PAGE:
It won’t come overnight. Wilcox – as are so many other NBA players – is still trying to find his legs and get in game shape.  “If he could play with an oxygen tank, he’d be phenomenal,” joked Rivers. “He’s absolutely dying out there. But he’s still giving us the time and he’s doing everything for us, which is terrific.”

The Celtics hope there are more nights like Friday for Wilcox while he works himself into ideal shape. For now he’s just happy the Celtics are back to their winning ways.

“I’m definitely starting feel like I’m getting back,” said Wilcox. “I’m a little sore, but at the same time we’re all grinding. We’re all sore right now. So we’re all working together and good things are happening.”

‘I’d love to be Paul Pierce, but I’m Mickael Pietrus’

Saturday, January 28th, 2012

Mickael Pietrus isn’t Ray Allen, even though he played him on TV Friday night — starting in place of the injured NBA 3-point champion for the second straight night. And he knows he isn’t Celtics teammate Paul Pierce either.

“That man been a 10-time All-Star,” Pietrus said of Pierce. “I’d love to be Paul PIerce, but I’€™m Mickael Pietrus. … I’€™m happy to get Paul back. It was hard for me to guard him on the opposing team. I’€™m glad I’€™m his teammate. It’€™s Paul Pierce. He’€™s a 10-time All-Star. He knows how to play basketball.”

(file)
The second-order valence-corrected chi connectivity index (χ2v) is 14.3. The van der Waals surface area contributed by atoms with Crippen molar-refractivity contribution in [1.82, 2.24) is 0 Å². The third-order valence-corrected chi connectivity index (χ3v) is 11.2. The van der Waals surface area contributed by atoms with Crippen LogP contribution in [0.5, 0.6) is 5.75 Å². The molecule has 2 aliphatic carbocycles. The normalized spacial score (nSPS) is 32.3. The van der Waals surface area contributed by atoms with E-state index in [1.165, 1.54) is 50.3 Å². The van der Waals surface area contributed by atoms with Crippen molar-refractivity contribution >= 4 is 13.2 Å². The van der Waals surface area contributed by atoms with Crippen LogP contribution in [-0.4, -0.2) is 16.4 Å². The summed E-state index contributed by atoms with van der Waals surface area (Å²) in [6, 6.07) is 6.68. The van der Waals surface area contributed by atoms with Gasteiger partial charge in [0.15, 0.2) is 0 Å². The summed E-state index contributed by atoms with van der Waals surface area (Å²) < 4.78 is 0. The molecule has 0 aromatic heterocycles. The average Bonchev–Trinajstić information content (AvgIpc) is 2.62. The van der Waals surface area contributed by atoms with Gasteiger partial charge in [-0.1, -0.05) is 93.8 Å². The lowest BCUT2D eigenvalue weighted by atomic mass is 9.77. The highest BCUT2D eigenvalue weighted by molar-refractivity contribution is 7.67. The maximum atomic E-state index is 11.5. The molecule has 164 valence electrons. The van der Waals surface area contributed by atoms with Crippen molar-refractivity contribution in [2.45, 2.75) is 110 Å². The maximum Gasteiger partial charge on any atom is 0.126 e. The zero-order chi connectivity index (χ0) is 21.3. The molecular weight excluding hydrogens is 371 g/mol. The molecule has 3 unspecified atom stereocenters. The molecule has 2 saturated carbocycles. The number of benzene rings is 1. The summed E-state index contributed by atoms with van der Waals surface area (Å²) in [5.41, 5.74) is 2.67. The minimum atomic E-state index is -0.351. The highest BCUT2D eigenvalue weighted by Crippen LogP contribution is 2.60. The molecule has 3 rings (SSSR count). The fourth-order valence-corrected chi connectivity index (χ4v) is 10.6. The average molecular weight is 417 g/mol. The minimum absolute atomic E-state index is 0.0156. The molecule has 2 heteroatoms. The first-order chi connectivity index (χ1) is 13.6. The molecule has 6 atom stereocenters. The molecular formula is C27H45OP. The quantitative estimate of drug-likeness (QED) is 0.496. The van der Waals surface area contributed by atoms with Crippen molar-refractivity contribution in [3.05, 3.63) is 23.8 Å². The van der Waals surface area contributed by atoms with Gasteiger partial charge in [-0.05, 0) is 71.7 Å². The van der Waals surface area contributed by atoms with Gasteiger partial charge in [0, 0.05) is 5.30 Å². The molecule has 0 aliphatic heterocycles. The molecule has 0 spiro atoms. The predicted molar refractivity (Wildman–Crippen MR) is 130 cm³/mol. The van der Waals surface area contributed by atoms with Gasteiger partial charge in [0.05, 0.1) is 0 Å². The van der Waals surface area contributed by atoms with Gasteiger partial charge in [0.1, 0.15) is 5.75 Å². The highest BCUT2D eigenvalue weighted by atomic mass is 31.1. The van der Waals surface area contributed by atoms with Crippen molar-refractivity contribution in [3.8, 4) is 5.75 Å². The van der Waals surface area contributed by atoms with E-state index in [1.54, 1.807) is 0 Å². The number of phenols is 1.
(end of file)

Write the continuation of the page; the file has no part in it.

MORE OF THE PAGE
Pietrus knows how to play basketball, too, and he’s filled in admirably for Allen. In back-to-back starts against the Magic and Pacers, he has totaled 25 points — including five 3-pointers — and 12 rebounds.

‘€œHe’€™s been huge,” said Pierce. “You talk about a guy who can really knock down shots and make plays. He’€™s a really scrappy defender and a great athlete. He’€™s been huge in Ray’€™s absence, just filling in that role and being that constant threat from the outside and filling in gaps on defense.’€